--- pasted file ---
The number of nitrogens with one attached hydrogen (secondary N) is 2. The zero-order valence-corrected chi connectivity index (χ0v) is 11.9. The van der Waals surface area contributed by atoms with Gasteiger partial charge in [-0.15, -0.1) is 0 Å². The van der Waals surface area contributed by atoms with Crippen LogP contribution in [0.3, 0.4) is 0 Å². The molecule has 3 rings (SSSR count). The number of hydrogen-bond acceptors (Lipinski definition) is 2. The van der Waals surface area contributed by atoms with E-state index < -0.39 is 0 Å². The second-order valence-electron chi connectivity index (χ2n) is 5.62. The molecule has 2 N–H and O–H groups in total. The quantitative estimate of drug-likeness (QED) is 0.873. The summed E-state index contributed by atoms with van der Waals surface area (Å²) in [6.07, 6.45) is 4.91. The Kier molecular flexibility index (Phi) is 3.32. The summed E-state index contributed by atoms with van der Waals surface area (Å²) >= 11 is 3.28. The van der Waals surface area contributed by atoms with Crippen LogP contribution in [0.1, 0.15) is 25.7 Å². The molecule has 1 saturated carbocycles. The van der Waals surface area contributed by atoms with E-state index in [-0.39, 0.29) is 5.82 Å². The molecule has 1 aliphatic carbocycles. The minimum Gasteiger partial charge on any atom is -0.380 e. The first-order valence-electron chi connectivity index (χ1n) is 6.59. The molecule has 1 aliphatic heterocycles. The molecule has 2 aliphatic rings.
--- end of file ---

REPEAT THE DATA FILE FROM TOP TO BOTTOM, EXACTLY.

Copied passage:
The number of nitrogens with one attached hydrogen (secondary N) is 2. The zero-order valence-corrected chi connectivity index (χ0v) is 11.9. The van der Waals surface area contributed by atoms with Gasteiger partial charge in [-0.15, -0.1) is 0 Å². The van der Waals surface area contributed by atoms with Crippen LogP contribution in [0.3, 0.4) is 0 Å². The molecule has 3 rings (SSSR count). The number of hydrogen-bond acceptors (Lipinski definition) is 2. The van der Waals surface area contributed by atoms with E-state index < -0.39 is 0 Å². The second-order valence-electron chi connectivity index (χ2n) is 5.62. The molecule has 2 N–H and O–H groups in total. The quantitative estimate of drug-likeness (QED) is 0.873. The summed E-state index contributed by atoms with van der Waals surface area (Å²) in [6.07, 6.45) is 4.91. The Kier molecular flexibility index (Phi) is 3.32. The summed E-state index contributed by atoms with van der Waals surface area (Å²) >= 11 is 3.28. The van der Waals surface area contributed by atoms with Crippen LogP contribution in [0.1, 0.15) is 25.7 Å². The molecule has 1 saturated carbocycles. The van der Waals surface area contributed by atoms with E-state index in [-0.39, 0.29) is 5.82 Å². The molecule has 1 aliphatic carbocycles. The minimum Gasteiger partial charge on any atom is -0.380 e. The first-order valence-electron chi connectivity index (χ1n) is 6.59. The molecule has 1 aliphatic heterocycles. The molecule has 2 aliphatic rings.